Deforestation is being done to avoid traffic Congestion


LAHORE: Public Trust and Urban Heritage Park in Lahore is under threat because of government of Punjab’s act to remove trees for widening Canal Road. According to environmentalists this is being done in the second most polluted metropolis in Pakistan.

Lahore Canal is an historical feature and one of the busiest routesof the city. It not only bearsa heavy flow of traffic but plays a vital role in absorbing air pollution and producing oxygen with its large number of trees.

But Lahore Canal is being changed under the government’s policy of constructing new roads. The government has chopped down more than 600 trees for extension of Canal Road.

This is the second project to avoid traffic congestion on Canal after 2009-2010 in which many hundreds of trees were axed to widen the same road and construct underpasses.

Cutting trees on Canal is prohibited and illegal according to the ruling of Supreme Court Pakistan given in 2011.

Imrana Tiwana, general secretary of Save Lahore Movement, talking to News Lens Pakistan, said the court had declared the Canal as “Public Trust and Urban Heritage Park” which is a milestone and different of its kind in the whole of Asia.

To save trees on the Canal, Punjab Assembly also passed “Canal Heritage Act 2013” in which act of construction, removal or damage of trees is considered as a criminal offense. This act applies on the area from Thokar Niaz Baig to Jallo Park, a long track along the canal where the violation of the law has taken place.

Recent Canal project will consume rupees 9 billion. Government officials are satisfied what is being done to avoid traffic congestion on Lahore Canal. “We have a plan to plant more trees as soon as road construction get completed,” Israr Khan Chief Engineer Lahore Development Authority (LDA) told News Lens Pakistan.“This plan is the need of the hour and will cater to the needs of the city.”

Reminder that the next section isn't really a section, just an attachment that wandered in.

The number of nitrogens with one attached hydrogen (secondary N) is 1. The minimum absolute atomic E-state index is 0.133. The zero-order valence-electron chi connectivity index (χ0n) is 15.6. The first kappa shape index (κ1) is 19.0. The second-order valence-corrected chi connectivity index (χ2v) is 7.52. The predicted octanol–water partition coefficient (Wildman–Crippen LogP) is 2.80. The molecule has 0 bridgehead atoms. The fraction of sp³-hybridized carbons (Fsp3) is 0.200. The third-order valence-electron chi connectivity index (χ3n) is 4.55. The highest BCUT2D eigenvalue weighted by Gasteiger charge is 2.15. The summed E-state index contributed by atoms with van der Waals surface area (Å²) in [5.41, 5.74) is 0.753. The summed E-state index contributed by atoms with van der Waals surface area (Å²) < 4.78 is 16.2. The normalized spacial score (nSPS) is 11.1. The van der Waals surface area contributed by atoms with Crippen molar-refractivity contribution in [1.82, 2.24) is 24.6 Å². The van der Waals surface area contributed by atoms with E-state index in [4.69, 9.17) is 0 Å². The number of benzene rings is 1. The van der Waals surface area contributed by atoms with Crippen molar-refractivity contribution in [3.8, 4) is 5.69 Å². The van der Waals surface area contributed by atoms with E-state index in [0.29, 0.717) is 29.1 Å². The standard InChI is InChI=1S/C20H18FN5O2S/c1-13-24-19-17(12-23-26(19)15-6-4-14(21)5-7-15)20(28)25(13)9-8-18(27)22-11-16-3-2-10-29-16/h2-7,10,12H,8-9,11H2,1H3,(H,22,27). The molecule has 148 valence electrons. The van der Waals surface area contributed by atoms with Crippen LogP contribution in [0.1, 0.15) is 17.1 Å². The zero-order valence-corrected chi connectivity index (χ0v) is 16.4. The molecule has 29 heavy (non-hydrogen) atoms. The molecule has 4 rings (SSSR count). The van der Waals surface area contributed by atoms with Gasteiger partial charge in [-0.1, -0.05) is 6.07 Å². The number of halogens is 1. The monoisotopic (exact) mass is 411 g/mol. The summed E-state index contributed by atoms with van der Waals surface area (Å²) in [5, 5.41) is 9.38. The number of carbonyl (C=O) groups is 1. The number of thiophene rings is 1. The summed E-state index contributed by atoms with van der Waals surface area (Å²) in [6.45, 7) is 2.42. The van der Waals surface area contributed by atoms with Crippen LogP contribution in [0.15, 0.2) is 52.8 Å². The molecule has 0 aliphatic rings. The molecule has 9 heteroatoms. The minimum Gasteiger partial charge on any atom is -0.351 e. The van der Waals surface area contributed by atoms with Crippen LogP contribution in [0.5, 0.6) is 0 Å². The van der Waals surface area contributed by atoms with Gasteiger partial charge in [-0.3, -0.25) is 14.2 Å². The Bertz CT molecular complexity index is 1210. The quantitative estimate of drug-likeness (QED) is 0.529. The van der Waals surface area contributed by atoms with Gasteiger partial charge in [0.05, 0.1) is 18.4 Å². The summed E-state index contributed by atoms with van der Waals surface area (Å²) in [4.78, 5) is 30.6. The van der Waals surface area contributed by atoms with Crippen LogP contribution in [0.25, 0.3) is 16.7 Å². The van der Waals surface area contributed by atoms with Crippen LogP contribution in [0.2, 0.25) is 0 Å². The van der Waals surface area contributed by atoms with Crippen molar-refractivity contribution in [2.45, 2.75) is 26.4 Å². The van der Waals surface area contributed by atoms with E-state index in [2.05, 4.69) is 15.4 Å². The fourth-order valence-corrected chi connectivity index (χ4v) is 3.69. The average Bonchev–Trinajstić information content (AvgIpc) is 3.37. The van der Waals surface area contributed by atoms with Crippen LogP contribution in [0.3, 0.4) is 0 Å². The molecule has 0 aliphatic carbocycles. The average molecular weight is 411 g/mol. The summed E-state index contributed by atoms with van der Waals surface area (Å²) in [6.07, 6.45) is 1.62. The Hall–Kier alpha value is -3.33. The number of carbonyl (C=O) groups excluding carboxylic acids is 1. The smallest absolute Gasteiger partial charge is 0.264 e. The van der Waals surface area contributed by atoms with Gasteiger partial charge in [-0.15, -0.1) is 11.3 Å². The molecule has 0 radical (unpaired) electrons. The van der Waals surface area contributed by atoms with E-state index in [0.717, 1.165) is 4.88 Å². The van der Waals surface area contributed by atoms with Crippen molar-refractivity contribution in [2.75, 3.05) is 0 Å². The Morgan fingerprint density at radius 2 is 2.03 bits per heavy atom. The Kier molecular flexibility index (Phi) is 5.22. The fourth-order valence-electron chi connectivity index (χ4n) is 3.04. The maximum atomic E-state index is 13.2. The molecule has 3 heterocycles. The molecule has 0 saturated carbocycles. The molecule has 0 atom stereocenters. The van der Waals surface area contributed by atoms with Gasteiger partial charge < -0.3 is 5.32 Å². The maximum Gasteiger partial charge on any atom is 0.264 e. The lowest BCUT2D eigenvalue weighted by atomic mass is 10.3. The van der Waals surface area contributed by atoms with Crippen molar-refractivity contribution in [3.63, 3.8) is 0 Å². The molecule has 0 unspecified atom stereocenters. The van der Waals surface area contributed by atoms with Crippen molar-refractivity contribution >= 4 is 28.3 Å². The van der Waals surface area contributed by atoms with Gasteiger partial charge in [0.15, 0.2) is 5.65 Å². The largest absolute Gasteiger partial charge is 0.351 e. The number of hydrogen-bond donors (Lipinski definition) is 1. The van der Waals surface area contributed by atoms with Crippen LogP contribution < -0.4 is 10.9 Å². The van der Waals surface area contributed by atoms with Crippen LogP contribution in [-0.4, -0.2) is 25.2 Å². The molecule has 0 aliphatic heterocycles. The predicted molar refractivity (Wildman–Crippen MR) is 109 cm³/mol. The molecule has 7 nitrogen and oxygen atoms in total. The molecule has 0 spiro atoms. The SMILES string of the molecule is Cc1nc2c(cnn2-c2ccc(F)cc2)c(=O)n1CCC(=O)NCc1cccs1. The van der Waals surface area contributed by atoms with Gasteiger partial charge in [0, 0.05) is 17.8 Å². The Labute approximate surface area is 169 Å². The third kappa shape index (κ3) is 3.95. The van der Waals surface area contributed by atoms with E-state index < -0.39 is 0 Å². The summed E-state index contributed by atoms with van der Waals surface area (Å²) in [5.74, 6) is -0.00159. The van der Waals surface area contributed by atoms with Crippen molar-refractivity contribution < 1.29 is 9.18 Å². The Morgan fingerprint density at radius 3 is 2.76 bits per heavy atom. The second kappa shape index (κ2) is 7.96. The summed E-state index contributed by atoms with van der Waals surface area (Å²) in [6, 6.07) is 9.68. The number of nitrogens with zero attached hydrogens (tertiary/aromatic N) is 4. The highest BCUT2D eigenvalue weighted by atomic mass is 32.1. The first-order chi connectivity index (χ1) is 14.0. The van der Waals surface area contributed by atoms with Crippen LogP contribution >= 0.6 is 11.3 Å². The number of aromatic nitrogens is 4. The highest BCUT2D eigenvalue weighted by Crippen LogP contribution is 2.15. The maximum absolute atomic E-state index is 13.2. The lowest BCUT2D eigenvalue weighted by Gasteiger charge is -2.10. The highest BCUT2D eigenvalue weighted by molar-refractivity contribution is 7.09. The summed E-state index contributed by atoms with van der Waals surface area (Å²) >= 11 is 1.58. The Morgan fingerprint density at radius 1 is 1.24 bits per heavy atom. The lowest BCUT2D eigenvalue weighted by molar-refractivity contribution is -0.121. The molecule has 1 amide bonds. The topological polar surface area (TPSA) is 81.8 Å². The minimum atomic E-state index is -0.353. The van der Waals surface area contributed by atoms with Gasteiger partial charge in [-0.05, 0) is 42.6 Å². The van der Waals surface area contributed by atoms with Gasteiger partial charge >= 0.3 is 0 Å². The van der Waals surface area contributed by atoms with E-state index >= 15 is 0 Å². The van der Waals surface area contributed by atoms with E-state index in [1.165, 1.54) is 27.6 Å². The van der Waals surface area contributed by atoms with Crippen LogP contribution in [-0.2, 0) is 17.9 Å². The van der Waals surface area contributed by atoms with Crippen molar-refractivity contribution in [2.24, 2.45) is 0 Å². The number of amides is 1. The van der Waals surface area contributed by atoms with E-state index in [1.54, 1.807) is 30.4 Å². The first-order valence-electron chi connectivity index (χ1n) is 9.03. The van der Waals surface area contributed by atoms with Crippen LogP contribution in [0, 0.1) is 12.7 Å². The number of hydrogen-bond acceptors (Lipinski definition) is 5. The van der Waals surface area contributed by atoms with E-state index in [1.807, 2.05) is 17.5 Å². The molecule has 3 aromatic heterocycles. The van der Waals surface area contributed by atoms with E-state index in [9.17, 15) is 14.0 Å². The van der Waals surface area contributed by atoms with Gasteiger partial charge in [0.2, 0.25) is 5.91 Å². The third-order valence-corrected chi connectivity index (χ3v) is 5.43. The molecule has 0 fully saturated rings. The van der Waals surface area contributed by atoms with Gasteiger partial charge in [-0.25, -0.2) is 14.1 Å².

“Demolishment of trees and widening Lahore Canal can’t help you avoid traffic congestion because government’s department, National Engineering Services Pakistan (NESPAK)contradicts what is being told to us by other agencies,” Imrana Tiwana told News Lens Pakistan.

LDA and Punjab government, as per law, were supposed to take no-objection certificate or environmental impact assessment from the Environment Protection Authority (EPA) before the commencement of this project, Hammad Naqi Khan Director General World Wide Fund WWF said. “Unfortunately government didn’t bother that chopping trees will create health issues and will fuel warming in the city.”

Punjab Minister for Environment Shuja Khanzada said, “Clogging on Canal Road propelled us to widen it.” He said that it is government’s duty to take steps in favor of public interest.

He said, “It is not violation of the court’s orders but an effort to avoid traffic jam which is a big source of air and noise pollution in the city.”

Widening roads after sacrificing so many trees and greenery is not the solution to avoid congestion on canal, Tiwana said. She said only 8 to 10 percent population of Lahore uses vehicles, so these actions of government speaks volumes about its priorities.

She said pollution level is at its peak and deforestation might prove dangerous for the city.

Canal Road’s greenery is so important to reduce temperature and pollution, said Munawar Sabir, a professor of environment studies.

“The axed trees were more than 300 years old. Moreover, government has acquired about 38 acres of agriculture land from University of the Punjab, which is another step of increasing pollution and decreasing food production.” He further said hundreds of birds have also been displaced and there is no one to think about that number of birds is reducing rapidly in Lahore because of deforestation in the city.

Another environmentalist,Syed Muhammad Abubakar, said while talking to News Lens Pakistan, “Pollution level of Lahore is 14 times higher than the limits of United States Environmental Protection Agency and according to United Nations Food and Agriculture Organization the deforestation rate in Pakistan is 2.1 percent, which is very alarming and will lead to catastrophe.”




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